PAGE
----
Accept the language as it is!
This is a real hard thing for some people to do, I’m finding.
They all want to know why! Why is it like that ? Why can’t it be like that ? It’s not like that in French, so why is it like that in English ?
I’ll take the most basic example: how old are you ? Why don’t you say “how old have you ?”. I could spend hours in class just explaining this one particular point.
Today, I was running “complaining” role plays in class. You had to negotiate to try and return various items to the shop and inevitably, the French word “vendeur” came up.
Let’s not pretend, most of my students think in French and translate when they’re speaking English a lot of the time. So, of course, they wanted to use the word “seller”. Except that the word “seller” sounds exactly like “cellar” (cave) in English. And when have you ever heard an English or American person saying “the seller”.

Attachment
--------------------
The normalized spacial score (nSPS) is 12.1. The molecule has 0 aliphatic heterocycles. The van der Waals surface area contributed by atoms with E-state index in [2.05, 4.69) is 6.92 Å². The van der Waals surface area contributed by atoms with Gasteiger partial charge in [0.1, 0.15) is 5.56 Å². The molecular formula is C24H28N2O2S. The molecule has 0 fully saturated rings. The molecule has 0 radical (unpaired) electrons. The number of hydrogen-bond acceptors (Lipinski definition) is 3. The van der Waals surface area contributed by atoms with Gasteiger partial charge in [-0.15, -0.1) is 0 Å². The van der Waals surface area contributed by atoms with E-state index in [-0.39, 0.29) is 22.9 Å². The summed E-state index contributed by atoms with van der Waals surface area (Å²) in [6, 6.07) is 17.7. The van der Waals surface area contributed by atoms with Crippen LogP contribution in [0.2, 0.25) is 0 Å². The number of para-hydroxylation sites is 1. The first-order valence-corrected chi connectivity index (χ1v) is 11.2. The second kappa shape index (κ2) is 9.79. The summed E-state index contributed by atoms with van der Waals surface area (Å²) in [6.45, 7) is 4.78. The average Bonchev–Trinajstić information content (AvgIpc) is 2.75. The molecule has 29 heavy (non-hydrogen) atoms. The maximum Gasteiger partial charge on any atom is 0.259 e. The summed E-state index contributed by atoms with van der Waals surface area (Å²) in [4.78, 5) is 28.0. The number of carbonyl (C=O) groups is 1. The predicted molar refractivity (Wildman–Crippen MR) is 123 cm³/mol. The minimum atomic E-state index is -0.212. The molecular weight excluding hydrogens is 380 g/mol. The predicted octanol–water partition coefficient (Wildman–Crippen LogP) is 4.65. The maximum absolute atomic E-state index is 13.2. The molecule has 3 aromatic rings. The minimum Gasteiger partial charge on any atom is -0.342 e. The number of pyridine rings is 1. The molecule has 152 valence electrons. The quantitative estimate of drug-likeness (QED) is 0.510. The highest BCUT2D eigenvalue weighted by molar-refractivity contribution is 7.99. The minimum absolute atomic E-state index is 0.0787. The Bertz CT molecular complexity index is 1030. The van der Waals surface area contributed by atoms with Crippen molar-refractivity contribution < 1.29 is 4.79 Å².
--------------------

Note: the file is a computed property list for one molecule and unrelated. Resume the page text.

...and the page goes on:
What they’d actually say is something like “the person I spoke to in your shop/store yesterday told me that if I returned my product today if I didn’t like it, I could get a full refund”. No need to mention the word “seller”.
Another example: “interlocuteur”!
If you look in the English dictionary, you’ll find it, no problem (on BBC radio 4, too, perhaps!)
But in day-to-day speech, people will just say “the other person” or “the person on the other end of the telephone line”.
So, today my discussion went something like this:
A: The French “interlocuteur” is much better than “the person I was talking to…” because it’s shorter.
B: Yes, but if I say to my youngest son (he’s three and a half) “interlocuteur” or “interlocutor” he’ll go “what?!?” whereas if I say to him “the person I was talking to…” he might have a chance in hell of understanding.
So, perhaps we have stumbled across the real reason why you should learn language naturally.
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